Acquittal. On Wednesday, February 5, 2020, the federal government lurched further towards illegitimacy when all but one Senator of the “Republican” party voted to vote down charges that Donald J. Trump – current dictator and supposed President of the United States – of the following charges:
Abusing his power by illegally extorting an ally nation out of legally-obligated military aid while they are in a very real war with Russia;
Obstructing Congress’ constitutional obligation to oversee the Executive Branch and investigate these alleged illegal acts when he refused any and all cooperation on the matter for the entire Executive Branch.
All of this despite public acknowledgment of the facts and fear of political consequences by the very Senators who voted to acquit.
Like many Americans, I felt an all too familiar set of feelings. I felt that drop in the stomach and rising static in the ears. I felt a certain fuzziness of being. In other words, I began to experience a stress response. Though not physically under attack, I understood implicitly that this event marks a dangerous escalation of action for this country and therefore myself. However, I remind myself that this event was predicted – as bad as it is – and that I remain physically safe at this moment. The stress then has no place within me but moving me forward into this new world. It is a world where it must be assumed the American regime can and will do what it wants, only to be rubber-stamped by congressional enablers and hostages or resisted by the American people on their own volition and by their own means.
These are increasingly dangerous times. Fascism is undeniably on the rise in America. An unarmed American has to pass through metal detectors at every state capital, school, and public event, but masked gunmen can walk around at will with government protection in “protest” of those who would defy their whims. Government efforts, meanwhile, focus on making civil disobedience a felony when it comes to the all-mighty pipelines!
For this American, these events have been the greatest challenge imaginable. The refusal to deny what is happening or be complicit in it has quite likely cost me any satisfying legal career for the foreseeable future. I am perhaps the most educated poor person in America – seven years, three programs, almost six figures of debt, and four-figure wages so far to show for it. Full disclosure: this has been very hard for me because I was one of those “talented” kids whose early accolades for barely anything almost ruined my sense of value – almost. That said, I can’t apologize for not running the rat-race required to rise above the sycophantic, status-driven avarice required for most lawyers to find a real place. This in a world where there are no lawyers really able to explain the functions of local governments for ordinary residents.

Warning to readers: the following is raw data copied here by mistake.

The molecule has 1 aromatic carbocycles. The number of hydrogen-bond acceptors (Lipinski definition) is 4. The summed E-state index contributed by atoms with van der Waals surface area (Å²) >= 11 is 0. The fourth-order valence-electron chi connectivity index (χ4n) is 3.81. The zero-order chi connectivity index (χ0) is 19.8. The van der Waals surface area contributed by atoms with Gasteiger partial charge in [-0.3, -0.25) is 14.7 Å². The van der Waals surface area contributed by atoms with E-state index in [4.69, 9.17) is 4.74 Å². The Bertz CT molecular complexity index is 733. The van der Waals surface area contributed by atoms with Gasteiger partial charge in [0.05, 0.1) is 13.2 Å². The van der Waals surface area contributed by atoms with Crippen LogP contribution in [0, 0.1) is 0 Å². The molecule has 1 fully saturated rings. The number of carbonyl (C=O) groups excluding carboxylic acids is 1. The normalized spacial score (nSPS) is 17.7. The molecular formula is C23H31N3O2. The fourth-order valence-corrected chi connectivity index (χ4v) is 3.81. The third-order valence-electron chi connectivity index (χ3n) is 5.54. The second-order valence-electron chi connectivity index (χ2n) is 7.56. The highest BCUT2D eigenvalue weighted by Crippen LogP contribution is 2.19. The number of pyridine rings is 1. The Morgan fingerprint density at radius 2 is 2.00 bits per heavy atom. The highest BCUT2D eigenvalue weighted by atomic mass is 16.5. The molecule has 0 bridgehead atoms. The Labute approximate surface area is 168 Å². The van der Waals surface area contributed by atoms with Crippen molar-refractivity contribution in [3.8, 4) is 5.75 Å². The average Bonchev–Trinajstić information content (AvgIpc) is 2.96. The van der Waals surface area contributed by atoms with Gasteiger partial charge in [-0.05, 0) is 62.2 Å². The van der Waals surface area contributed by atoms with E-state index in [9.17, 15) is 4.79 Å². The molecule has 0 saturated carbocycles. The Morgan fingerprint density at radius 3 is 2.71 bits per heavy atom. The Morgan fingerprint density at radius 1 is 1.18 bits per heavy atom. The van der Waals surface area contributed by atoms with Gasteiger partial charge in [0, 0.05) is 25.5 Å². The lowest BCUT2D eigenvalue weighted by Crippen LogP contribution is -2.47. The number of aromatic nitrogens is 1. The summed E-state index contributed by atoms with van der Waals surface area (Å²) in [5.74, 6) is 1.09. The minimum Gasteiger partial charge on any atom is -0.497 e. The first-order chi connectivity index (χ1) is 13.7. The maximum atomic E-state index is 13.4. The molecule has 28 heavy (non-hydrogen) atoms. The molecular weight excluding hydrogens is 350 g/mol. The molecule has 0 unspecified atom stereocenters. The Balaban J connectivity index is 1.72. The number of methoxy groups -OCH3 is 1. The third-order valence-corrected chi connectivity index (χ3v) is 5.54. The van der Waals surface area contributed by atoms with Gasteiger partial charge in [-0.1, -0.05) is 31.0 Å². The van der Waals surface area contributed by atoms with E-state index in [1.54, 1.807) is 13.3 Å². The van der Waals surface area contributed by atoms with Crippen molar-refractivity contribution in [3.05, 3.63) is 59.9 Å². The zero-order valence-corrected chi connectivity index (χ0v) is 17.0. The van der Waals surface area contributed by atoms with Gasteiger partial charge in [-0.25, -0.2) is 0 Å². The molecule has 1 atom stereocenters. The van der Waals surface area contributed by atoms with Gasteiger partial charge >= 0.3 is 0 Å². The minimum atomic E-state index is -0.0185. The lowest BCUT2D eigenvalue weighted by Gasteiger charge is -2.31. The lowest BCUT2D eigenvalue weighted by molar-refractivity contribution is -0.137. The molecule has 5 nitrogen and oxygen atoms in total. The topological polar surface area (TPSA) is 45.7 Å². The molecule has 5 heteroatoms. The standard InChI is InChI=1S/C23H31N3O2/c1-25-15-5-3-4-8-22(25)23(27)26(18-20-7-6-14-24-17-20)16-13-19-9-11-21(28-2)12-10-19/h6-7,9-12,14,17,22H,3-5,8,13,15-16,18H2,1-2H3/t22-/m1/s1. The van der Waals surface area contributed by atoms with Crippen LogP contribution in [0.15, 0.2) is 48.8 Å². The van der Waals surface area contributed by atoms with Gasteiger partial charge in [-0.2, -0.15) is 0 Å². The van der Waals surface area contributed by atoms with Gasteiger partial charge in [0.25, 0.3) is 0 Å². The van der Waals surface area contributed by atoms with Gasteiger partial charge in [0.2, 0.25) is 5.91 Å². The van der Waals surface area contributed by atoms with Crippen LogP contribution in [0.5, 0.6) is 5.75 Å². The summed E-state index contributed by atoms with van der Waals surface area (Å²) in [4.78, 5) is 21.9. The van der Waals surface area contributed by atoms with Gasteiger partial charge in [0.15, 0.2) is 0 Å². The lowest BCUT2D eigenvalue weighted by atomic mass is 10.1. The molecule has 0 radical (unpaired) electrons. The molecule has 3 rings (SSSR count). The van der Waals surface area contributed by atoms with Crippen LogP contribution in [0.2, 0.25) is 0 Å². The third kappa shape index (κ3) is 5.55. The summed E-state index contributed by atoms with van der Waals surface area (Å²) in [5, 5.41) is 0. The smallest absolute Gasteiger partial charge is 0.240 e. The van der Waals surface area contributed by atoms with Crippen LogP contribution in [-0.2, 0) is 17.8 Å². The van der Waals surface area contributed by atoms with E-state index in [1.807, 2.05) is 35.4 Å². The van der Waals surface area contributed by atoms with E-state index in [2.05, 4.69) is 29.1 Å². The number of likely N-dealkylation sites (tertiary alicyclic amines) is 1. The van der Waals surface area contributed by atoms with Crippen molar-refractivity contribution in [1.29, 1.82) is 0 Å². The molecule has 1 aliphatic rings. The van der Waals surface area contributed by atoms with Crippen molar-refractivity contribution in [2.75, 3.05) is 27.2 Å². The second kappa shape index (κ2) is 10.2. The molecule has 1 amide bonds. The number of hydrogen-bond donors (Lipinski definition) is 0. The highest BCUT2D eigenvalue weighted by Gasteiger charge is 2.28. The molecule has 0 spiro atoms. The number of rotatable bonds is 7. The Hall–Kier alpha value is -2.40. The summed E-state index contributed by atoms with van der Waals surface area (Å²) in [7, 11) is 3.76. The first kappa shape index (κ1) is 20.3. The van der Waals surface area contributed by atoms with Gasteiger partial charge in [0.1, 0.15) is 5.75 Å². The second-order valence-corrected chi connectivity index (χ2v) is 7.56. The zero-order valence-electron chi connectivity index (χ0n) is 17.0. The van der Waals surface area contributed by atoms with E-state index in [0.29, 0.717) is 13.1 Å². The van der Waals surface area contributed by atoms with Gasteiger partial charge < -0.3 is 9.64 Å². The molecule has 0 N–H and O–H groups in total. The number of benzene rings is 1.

That said, the disinformation era has been a time of great emotional turbulence for me and many others for a host of personal factors. Only because I have learned to face my challenges and accept who I am and why, can I watch my country try to end itself and not follow suit. America still is a great place with many great people weighed down by a ton of bad habits and issues with some truly awful people to support those patterns.
Something needs to be done; we all have a role to play in doing it. We all need to maintain our health, but what is health in hell? No amount of mental fortitude will stop a bullet. Only a mass uprising can overthrow a regime. Only a relatively peaceful one can do so with legitimacy in a country which still believes itself a democracy.
So we each must care for ourselves, but how is that done? Well, in order to learn how we must become students of life itself. Forget all the clever categories and follow only the ebbs and flows of various moments of life. Just be. Then you can be who you need to be – who the world needs you to be.
Perhaps, like me, you are often anxious on some level. Maybe only a little; maybe a lot. Either way, that is how you feel. It is not the wind or rain, or the political opposition. You alone hold that feeling. In time, you will notice that this feeling doesn’t fill you completely. It is not all feeling, but one of many. With anxiety, we can intuit that we are afraid of something. What are we afraid of? Is it something near or far away?
This is the truth we learn as children and then forget as soon as possible: there are no monsters we do not create for ourselves. This is just as true of political disaster as shadows in a closet. Certainly, there are facts to support the arguments that Trump is an unusually morally reprehensible person, generally, and a disastrous political leader specifically. But is he the real danger? I’m sorry, but as large as he is and energetic as he can seem, he is more laughable than frightening by himself.
In my case, at least, what I am really afraid of is the lone gunman who believes these malicious lies about me or others as enemies of “real Americans” or the destruction of the drinking water in my community. I fear abject poverty in a wealthy country. But all of these fears remain abstract possibilities, not current facts. And in that very thought, the anxiety has already begun to melt like the Greenland glaciers.
This is not the true end of anything, but neither was there ever a clear beginning. What matters is the new ability to move forward, if only a little, towards something better. Isn’t that what America’s always really been about?
Let’s do the thing!